Collaboration a best practice in BI

Going it alone is rarely a sound strategy in business operations. Business intelligence (BI) technology is no exception to this rule, with systems and practices that encourage collaboration creating great results for their users. Howard Dresner of Dresner Advisory Services recently took to the Sand Hill blog to explain the findings of his BI market survey.

Connections and data
Dresner explained that collaboration among workers to solve BI problems could be very helpful to companies, if and when they find ways to master it. He posited that working together could be the "next really big thing" in the field, and noted that leaders in the BI field often extend their proficiency and expertise through an infusion of collaborative work. Once workers begin sharing experience and knowledge, the whole company prospers from each individual user's discoveries.

When going it alone, employees have to work their way toward the proper conclusion. Dresner specified that collaboration changes the nature of the field, allowing knowledgeable co-workers to add their compatible results to the problem-solving scheme and expedite the quest for the right answers. Those insights are then spread even further, helping the firm along the path to better information and allowing it to pull ahead of slow competitors.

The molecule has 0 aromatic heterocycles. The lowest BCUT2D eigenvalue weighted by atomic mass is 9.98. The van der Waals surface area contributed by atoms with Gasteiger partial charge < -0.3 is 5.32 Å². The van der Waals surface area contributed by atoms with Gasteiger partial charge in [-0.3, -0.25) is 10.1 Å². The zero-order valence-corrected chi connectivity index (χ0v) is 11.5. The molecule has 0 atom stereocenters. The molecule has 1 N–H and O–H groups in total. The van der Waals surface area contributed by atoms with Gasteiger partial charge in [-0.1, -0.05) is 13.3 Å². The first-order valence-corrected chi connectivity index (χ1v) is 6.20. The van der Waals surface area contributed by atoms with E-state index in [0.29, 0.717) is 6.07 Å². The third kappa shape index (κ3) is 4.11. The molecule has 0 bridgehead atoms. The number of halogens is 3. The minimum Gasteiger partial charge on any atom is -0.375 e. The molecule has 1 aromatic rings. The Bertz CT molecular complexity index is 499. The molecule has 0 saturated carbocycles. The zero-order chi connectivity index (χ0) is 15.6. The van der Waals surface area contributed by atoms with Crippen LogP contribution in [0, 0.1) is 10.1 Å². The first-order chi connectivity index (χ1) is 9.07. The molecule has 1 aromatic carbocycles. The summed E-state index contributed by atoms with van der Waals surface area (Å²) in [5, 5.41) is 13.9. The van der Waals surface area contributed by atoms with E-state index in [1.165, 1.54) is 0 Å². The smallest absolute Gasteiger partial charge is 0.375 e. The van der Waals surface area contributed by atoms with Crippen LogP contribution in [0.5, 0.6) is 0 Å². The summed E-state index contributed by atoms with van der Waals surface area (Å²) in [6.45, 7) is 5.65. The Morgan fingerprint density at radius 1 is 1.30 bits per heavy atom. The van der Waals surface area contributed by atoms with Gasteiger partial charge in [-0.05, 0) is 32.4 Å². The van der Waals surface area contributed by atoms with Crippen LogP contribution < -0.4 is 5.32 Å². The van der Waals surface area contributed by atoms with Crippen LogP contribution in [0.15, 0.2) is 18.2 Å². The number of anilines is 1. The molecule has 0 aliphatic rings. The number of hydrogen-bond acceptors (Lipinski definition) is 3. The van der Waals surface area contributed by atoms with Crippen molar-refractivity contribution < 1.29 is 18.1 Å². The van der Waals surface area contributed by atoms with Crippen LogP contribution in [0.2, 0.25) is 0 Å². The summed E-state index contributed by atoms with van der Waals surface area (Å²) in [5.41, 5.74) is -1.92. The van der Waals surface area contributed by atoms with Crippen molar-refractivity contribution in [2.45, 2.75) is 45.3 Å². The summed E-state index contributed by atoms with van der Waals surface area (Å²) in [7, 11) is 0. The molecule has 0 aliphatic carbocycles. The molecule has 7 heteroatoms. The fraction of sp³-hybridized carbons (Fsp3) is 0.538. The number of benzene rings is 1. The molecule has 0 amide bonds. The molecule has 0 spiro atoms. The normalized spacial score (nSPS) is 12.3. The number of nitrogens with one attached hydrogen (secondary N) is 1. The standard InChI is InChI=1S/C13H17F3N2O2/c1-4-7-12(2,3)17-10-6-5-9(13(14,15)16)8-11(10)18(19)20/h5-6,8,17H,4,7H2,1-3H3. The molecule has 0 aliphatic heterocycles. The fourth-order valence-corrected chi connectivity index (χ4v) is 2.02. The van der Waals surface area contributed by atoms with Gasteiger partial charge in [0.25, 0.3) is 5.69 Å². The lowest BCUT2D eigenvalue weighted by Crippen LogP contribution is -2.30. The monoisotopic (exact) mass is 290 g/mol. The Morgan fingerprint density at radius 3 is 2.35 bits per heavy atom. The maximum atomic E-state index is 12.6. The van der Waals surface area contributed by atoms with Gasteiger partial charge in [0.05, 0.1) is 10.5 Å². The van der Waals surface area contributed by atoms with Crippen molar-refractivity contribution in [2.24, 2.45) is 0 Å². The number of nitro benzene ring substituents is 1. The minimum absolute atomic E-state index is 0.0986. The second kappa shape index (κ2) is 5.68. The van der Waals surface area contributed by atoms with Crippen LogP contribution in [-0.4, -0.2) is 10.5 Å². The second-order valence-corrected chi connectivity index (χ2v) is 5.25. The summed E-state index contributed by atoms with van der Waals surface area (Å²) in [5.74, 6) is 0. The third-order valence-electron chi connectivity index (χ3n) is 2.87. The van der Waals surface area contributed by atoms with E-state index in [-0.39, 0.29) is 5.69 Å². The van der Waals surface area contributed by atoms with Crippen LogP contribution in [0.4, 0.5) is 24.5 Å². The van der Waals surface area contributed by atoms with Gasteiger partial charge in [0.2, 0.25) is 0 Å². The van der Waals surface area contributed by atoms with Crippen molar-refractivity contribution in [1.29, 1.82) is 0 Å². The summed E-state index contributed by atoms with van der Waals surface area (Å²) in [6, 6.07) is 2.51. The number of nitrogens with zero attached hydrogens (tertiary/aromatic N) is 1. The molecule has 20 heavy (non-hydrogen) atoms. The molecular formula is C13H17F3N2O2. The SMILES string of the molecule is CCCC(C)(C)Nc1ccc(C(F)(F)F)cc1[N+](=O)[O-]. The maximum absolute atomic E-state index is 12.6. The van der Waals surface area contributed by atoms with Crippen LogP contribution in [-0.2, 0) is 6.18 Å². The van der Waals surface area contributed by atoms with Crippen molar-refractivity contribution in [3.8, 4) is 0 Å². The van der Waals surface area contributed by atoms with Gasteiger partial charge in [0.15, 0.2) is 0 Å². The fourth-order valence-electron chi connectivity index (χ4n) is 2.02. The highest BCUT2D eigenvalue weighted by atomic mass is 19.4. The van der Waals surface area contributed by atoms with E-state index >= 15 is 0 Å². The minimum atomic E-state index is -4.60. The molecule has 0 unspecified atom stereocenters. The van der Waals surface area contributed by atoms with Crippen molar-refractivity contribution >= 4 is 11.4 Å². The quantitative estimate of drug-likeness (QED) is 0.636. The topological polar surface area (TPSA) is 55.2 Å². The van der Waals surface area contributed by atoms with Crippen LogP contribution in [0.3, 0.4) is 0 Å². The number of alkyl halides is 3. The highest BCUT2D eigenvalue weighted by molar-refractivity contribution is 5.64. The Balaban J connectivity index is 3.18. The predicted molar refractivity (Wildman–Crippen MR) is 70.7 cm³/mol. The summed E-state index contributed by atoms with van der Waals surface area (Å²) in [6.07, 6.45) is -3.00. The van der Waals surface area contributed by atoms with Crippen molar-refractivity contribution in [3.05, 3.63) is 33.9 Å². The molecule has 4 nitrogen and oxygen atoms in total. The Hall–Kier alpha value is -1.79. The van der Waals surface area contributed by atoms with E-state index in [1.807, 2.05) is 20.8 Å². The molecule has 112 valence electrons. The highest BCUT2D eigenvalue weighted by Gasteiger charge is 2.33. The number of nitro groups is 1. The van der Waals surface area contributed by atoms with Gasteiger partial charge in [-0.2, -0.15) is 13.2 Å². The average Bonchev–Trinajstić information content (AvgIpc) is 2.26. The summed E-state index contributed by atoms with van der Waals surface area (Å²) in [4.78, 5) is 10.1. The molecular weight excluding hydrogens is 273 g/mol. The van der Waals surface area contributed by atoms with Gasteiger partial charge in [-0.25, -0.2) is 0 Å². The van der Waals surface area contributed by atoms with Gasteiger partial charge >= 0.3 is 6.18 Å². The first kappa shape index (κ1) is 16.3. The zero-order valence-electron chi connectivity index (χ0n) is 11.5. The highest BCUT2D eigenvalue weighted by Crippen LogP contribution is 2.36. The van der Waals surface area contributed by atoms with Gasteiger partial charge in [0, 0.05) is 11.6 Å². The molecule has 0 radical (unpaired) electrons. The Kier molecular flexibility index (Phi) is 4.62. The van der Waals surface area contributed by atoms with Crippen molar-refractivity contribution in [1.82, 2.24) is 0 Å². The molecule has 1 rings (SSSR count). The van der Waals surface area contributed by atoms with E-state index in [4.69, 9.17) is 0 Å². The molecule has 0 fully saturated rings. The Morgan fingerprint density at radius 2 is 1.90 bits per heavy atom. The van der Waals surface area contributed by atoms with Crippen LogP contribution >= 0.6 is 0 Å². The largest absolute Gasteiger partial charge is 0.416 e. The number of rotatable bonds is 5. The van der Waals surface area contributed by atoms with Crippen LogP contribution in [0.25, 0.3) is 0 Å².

There was one note of caution in Dresner's assessment. Collaborative technology helps companies that have a culture based on working together. If firms do not have the social connections in place and organizational support for teamwork, technological solutions will likely do no good. However, Dresner explained that his view of companies' progress in this area is generally positive, as many firms have expressed interest in becoming more collaborative and taking advantage of joint insights in the future.

Panorama's advantage
Panorama's headline product, Necto, was among the leading BI systems mentioned in Dresner's report. Its collaboration and self-service features allow a wide variety of users within a company to form teams that get optimal results from data sources. Rather than relying on a company's existing communications platform, Necto contains its own social BI features.

The software goes beyond enabling team connections and actually suggests them based on compatible areas of research. Workers can find which of their peers have the most to contribute to their own projects and can use that knowledge to complete analyses quickly and effectively. By helping users build complementary complimentary teams, Necto can be the tool companies need to take their analytics programs to the next level.

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